High Level Tournament Players and LowPPs

theskillzdatklls

theskillzdatklls

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The last sunday night I decided to watch a lot of high stakes tournament games to see how they managed everything. I focused a lot on tables that Annette_15 was at and the sunday million and other big ones. The biggest thing I noticed is how much more mature the play is than a $5-$10 game, but that's to be expected. However, the HUGE difference that I saw time and time again is how people (even with very nice stax) would push and make HUGE plays with 33-77. This is a big difference from what I see done at lower level tournaments. Lower level tournaments, and what I do myself, involves high aces and high pocket pairs, and using the LPPs as speculative hands for sets, 1v1s etc.. not huge push / massive squeeze plays etc. with them
Comments... as to why this is probably done more commonly.. ? And has anyone else noticed this or agree with this statement?

I can definitely post HHs if absolutely needed I could dig up a bunch I'm sure.
 
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Irexes

Irexes

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I'd be interested to see some hands, but I'm guessing the answer lies in the likely range of opponents and stack sizes.
 
OzExorcist

OzExorcist

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Not being a player at those levels myself I could only speculate, and seeing some hand histories would definitely be interesting.

Speculating, however, I can think of a couple of reasons why this may be the case:

- Set mining only really works at low levels because your oppoents are, typically, unobservant. At lower levels, it will rarely occur to your opponents that you could have a set. Also, lower level opponents are much happier getting all their money in with one pair - TPTK is usually considered a monster. Combined, these two things make set-mining profitable at low levels.

- As players improve though, the standard "limp in with a set and then bet when you hit" line may become less profitable, as your opponents will become suspicious and probably won't want to go broke with just one pair. So raising before the flop disguises your sets a little: if you're raising with 66 the same as you're raising with AK, and the flop comes 6TJ, then maybe you've flopped a set and you're value betting or maybe you've hit nothing and you're c-betting - you might even get someone trying to "resteal" on you. Plus there's the chance you can miss your set but still c-bet and win the pot, because you've represented a strong hand.

Ideally you'd need deeper stacks for this to work, as your set mining becomes a more expensive proposition, but if you've got the means I imagine the above will be one possible motivation.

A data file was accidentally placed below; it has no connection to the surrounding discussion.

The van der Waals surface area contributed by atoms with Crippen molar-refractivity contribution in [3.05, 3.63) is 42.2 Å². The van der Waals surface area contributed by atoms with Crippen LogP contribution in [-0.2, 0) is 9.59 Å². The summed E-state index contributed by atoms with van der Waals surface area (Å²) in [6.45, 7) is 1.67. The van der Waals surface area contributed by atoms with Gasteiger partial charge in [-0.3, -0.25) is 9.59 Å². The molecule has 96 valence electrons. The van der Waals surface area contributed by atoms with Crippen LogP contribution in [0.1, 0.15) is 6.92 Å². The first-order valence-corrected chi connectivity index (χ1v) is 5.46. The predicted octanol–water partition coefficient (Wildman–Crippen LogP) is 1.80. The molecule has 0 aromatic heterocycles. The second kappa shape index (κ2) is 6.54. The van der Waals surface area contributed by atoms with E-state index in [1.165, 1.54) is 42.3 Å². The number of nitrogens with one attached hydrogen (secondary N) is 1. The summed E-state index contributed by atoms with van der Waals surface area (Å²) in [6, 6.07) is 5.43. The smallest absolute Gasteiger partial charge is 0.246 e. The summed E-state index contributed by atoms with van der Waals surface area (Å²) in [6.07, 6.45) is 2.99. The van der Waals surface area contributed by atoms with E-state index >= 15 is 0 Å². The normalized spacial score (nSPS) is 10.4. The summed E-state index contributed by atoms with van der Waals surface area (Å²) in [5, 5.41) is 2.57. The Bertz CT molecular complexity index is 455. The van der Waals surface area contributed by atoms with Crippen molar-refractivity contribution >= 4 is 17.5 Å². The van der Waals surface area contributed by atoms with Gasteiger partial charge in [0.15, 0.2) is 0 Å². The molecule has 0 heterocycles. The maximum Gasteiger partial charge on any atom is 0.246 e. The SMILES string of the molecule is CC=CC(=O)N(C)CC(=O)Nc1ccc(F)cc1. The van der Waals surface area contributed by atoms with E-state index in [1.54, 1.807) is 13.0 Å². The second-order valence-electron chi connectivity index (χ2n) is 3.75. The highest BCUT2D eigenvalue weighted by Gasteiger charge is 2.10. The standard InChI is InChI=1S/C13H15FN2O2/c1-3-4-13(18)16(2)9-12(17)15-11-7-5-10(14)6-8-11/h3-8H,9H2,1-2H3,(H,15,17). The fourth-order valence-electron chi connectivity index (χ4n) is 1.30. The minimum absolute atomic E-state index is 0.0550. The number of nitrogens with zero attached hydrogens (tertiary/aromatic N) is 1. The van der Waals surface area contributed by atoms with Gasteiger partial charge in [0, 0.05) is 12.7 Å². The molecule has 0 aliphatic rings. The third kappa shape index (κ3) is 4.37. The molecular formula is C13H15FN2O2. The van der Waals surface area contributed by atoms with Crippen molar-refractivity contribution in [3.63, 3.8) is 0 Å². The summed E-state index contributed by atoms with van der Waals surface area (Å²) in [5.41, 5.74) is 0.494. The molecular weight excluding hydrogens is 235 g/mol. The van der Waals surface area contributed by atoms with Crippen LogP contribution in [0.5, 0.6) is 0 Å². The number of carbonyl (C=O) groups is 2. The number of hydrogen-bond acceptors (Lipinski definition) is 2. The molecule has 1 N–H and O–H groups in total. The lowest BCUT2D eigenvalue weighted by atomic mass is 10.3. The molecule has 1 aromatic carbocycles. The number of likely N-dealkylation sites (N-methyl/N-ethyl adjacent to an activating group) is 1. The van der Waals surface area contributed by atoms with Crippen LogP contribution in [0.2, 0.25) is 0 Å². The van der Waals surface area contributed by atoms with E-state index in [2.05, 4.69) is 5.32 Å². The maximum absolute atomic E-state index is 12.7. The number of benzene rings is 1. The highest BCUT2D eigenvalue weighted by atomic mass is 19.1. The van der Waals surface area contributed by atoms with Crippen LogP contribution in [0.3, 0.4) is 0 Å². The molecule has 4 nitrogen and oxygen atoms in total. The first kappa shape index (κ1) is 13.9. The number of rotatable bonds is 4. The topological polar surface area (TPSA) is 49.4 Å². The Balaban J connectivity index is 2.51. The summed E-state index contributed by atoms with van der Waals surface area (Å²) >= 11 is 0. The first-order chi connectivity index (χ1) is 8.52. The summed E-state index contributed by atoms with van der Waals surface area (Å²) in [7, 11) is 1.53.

Egon Towst

Egon Towst

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if you're raising with 66 the same as you're raising with AK, and the flop comes 6TJ, then maybe you've flopped a set and you're value betting or maybe you've hit nothing and you're c-betting - you might even get someone trying to "resteal" on you. Plus there's the chance you can miss your set but still c-bet and win the pot, because you've represented a strong hand.

Perfectly reasonable plan, and I often play small pocket pairs this way myself.

However, it read to me like OP was suggesting he saw all-in moves with weak pairs.
 
OzExorcist

OzExorcist

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However, it read to me like OP was suggesting he saw all-in moves with weak pairs.

:eek:

Oops - reads that way to me too, now that I look again!

That being the case I'd be interested to see if these players were making these moves specifically with low-medium pairs, or whether they were making the same plays with connectors and unpaired paint hands.

What'd I'd suspect they're doing is making read and situation-based plays where they don't really want to get called, and the cards they're holding aren't so much expected to win them the hand as just give them some chance in the event that they're called. In theory, they're probably capable of making the same plays with any two cards.
 
zachvac

zachvac

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I'm assuming these were bluffs. Then if called (usually premiums), you have decent equity. AK you're flipping with and AA-however low they'll go down to call, you're getting 20%. Much better to make the play with that hand than something like A5 where you're likely dominated. Also, low pocket pairs can be played aggressively early on, ie most likely A5 gets open folded where a low PP can be raised. When they got raised they probably thought they were being 3-bet light and shoved knowing that first off they get folds a lot here and second off if they do have a premium worth calling with they at least have some equity (although 20% isn't great lol).
 
theskillzdatklls

theskillzdatklls

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dang it.. hand histories of foreign tables are only saved temporarily on my computer as it turns out - i thought it kept them. i'll do a repeat sesh and see if i observe similar interesting plays.

interesting comments though. ty
 
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